The sound artist takes raw electromagnetic field recordings of train trips across Eastern Europe for his new record, ‘Vlakom’. Featured in our partnership with SHAPE
Jonáš Gruska is an artist exploring the many facets of sound, even creating the media through which he records. He studied at The Institute of Sonology in TheHague and at the Music Academy in Krakow. In his sonic work, he focuses on chaotic rhythms and the exploration of psychoacoustic properties of sound and field recording. He has created several site-specific sound installations based on resonant properties of spaces and materials and has given workshops on sonification, field recording, printed circuit board design and programming for artists. He runs his own imprint called LOM and is based in Bratislava, Slovakia. His latest album is Vlakom (By Train in English), a collection of raw electromagnetic field recordings captured during a train ride between Bratislava and Prague.
POSTmatter: In 1948, Pierre Schaeffer recorded "Étude aux chemins de fer", part of his pioneering body of work where he utilised the sounds of trains running on rail tracks. These sounds were then used as "ready-made" compositional tools. Your approach is different, more liminal. Can you talk about the concept of your new record Vlakom?
Jonáš Gruska: Trains are amazing. I used to live very close to a train station during my childhood in Bratislava, and my mother would take me to see the trains as a treat. We drank vending machine cocoa and enjoyed the view and the sounds. This fascination never stopped. I've always preferred trains for travelling. There is something about electric vehicles that I find extremely pleasing and comforting. Over the last year, I did a couple of close-up recordings in acoustic domains, focusing on the details of the machine mechanics.
Since electric vehicles are surrounded by a plethora of electromagnetic fields, I decided to try to record these as well. My recording trip was undertaken during a return journey from Bratislava to Prague (where I was, coincidentally, doing an electromagnetic listening workshop). The resulting sounds were so mesmerising that I decided to make an album out of it.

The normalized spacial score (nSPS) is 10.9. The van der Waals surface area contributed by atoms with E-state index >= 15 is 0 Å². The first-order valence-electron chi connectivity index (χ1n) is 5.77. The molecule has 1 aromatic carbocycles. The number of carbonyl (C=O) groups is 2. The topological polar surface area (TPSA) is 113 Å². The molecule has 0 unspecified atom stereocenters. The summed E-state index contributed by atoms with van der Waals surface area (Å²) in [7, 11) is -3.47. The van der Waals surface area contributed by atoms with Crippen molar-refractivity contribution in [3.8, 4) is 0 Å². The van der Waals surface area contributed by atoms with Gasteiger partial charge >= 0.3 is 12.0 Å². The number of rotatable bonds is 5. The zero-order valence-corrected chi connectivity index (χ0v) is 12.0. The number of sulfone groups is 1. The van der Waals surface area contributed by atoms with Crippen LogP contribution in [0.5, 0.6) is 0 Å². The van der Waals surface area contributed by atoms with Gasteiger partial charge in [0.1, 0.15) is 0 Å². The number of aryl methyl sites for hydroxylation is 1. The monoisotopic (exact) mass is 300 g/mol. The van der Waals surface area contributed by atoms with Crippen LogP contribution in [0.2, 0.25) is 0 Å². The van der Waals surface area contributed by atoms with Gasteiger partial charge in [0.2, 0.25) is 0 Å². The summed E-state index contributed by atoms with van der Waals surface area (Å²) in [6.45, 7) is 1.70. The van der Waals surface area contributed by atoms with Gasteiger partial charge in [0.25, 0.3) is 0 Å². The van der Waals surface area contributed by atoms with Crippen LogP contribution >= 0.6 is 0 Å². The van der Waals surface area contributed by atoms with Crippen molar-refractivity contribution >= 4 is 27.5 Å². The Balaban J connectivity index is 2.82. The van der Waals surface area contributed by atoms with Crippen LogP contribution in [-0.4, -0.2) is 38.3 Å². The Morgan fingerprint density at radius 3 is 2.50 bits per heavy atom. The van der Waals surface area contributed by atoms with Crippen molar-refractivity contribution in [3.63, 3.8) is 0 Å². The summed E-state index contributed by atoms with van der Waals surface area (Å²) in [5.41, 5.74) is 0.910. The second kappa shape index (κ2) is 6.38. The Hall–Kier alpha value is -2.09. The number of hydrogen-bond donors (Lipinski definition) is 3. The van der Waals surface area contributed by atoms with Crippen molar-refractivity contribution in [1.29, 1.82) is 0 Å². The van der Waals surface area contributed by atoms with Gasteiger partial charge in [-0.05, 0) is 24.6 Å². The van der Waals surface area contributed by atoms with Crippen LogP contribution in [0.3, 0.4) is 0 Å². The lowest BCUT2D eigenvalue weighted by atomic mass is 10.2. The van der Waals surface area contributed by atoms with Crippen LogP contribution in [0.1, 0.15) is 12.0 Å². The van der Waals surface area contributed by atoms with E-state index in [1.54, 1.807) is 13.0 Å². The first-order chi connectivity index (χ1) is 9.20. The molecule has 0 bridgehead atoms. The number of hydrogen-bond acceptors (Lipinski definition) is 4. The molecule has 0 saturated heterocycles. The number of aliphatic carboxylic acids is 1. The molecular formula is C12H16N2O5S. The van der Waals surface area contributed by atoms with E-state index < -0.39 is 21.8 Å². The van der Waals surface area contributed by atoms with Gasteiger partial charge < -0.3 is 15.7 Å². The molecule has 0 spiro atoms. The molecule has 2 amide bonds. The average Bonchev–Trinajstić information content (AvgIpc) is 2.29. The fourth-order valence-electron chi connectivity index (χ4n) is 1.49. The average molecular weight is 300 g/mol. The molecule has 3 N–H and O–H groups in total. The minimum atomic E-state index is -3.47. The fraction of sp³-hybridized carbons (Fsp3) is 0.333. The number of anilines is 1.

I hear the train as a very complex organism. It is not exactly a humanoid, nor an animal, but rather a special type of beast with many neuro-digital veins and paths, sucking off the energy with its antennas.
PM: The main tool of creation on Vlakom is Elektrosluch, a small gadget that you created. Elektrosluch captures electromagnetic waves and sonifies them. Can you talk about Elektrosluch and how you used it on Vlakom?
JG: Basically, it converts electromagnetic fields into sound. Every conductor or circuit board path radiates electromagnetic fields into their surroundings. Power lines and data transfers, rapid movements of magnetic particles, all these can be suddenly heard, examined and (hopefully) enjoyed. Elektrosluch is a conceptual device with a goal of doing this process in a relatively “hi-fi” and stereophonic fashion. At the moment, there are three different versions in the world (altogether around 400 units), with a few more new ones being prepared over at LOM instruments. I’ve also written a tutorial about DIYing your own Elektrosluch for Make magazine.